Is This a Market or a Rodeo?

 |  Includes: DIA, QQQ, SPY
by: Jeffrey Saut

Excerpt from Raymond James strategist Jeffrey Saut's latest essay:

Indeed, while we were pretty bullish at the mid-July “lows,” we subsequently sold those trading positions into strength, thinking that the upside “buying stampede” would exhaust itself in the typical 17–25 session timeframe, which implied the equity markets were due to peak during the week of August’s option expiration (August 15th).

Moreover, many of the finger-to-wallet indicators we use to identify major market “lows” were sorely lacking at last month’s downside selling climax. However, we opined that the “selling stampede” in groups like energy/gold might be coming to an end during that same option expiration week since their respective downside skeins had lasted the perfunctory 17–25 sessions.

Accordingly, for trading accounts, we recommended the scale-down buying of select Exchange Traded Funds (ETFs) playing to those groups. And given the large rallies in those groups last week, prudent trading types should have sold partial positions respectively. As for investment accounts, we continue to emphasize the clean balance sheet, solid fundamentals and dividend yielding names so often mentioned in these missives.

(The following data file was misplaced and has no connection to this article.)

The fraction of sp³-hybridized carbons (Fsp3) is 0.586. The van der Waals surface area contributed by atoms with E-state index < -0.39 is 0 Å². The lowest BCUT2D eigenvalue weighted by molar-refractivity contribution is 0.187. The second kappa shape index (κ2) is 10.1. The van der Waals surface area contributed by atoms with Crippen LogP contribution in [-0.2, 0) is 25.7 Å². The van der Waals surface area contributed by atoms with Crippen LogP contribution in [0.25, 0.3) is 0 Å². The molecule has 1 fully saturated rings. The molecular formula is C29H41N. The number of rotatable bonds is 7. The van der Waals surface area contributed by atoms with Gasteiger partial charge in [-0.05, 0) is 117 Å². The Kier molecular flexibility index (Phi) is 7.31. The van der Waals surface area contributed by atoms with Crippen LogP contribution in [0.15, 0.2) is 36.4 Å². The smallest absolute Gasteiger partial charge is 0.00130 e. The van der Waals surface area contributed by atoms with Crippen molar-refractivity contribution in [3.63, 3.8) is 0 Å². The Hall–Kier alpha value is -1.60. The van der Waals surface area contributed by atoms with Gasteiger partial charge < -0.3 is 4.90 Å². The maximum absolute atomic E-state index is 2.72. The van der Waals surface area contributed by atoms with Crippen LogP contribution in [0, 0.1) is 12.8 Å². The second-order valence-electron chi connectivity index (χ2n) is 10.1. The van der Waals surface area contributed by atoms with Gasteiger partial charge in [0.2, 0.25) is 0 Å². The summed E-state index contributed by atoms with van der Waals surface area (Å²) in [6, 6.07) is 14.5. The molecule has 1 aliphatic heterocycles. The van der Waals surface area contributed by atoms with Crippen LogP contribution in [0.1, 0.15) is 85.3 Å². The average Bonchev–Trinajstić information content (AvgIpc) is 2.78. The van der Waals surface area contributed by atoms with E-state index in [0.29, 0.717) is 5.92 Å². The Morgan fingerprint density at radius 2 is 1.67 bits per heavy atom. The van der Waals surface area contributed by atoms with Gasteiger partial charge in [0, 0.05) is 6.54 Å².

The call for this week: According to Lowry’s,“[Last] week’s increase in Selling Pressure, to its highest level of the bear market (thus far), plus the lack of 90% Downside Days immediately preceding the mid-July market low[s], showed no signs of [the] diminishing selling so vital to the start of a sustained market advance. . . . [Indeed] The rally in the DJIA from its July low to [the] August high has been characterized by a steady increase in Supply (read: sellers) and sluggish Demand (read: buyers). This combination appears much more consistent with a rally in a bear market than with the start of a major move higher.”

Regrettably, that’s the way it has been since we wrote about the Dow Theory “sell signal” of last November. Meanwhile, the DJIA (11628.06) and S&P 500 (SPX/1292.20) have broken below their respective March 2008 “lows,” while the small-cap (SML/387.46) and mid-cap (MID/814.92) indices have not. And don’t look now, but commodities had their biggest weekly rally in decades last week as things continue to get curiouser and curiouser.

Disclosure: None